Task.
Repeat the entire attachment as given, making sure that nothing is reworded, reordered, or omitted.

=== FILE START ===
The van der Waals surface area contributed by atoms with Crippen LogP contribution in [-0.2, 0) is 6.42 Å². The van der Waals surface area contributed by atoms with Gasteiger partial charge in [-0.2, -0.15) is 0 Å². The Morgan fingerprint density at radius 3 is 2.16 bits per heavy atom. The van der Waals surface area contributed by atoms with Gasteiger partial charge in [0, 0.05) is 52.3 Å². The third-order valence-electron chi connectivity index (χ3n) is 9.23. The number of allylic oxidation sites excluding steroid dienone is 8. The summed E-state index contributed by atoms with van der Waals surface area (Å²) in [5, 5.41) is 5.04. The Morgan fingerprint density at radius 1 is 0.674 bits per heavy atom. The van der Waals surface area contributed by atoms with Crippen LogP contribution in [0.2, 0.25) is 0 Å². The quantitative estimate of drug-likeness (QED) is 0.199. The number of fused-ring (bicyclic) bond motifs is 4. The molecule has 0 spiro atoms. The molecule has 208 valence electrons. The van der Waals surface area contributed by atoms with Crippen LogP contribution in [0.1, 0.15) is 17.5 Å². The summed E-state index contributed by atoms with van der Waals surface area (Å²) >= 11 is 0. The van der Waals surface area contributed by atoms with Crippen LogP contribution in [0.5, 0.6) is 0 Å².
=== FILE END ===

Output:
The van der Waals surface area contributed by atoms with Crippen LogP contribution in [-0.2, 0) is 6.42 Å². The van der Waals surface area contributed by atoms with Gasteiger partial charge in [-0.2, -0.15) is 0 Å². The Morgan fingerprint density at radius 3 is 2.16 bits per heavy atom. The van der Waals surface area contributed by atoms with Gasteiger partial charge in [0, 0.05) is 52.3 Å². The third-order valence-electron chi connectivity index (χ3n) is 9.23. The number of allylic oxidation sites excluding steroid dienone is 8. The summed E-state index contributed by atoms with van der Waals surface area (Å²) in [5, 5.41) is 5.04. The Morgan fingerprint density at radius 1 is 0.674 bits per heavy atom. The van der Waals surface area contributed by atoms with Crippen LogP contribution in [0.2, 0.25) is 0 Å². The quantitative estimate of drug-likeness (QED) is 0.199. The number of fused-ring (bicyclic) bond motifs is 4. The molecule has 0 spiro atoms. The molecule has 208 valence electrons. The van der Waals surface area contributed by atoms with Crippen LogP contribution in [0.1, 0.15) is 17.5 Å². The summed E-state index contributed by atoms with van der Waals surface area (Å²) >= 11 is 0. The van der Waals surface area contributed by atoms with Crippen LogP contribution in [0.5, 0.6) is 0 Å².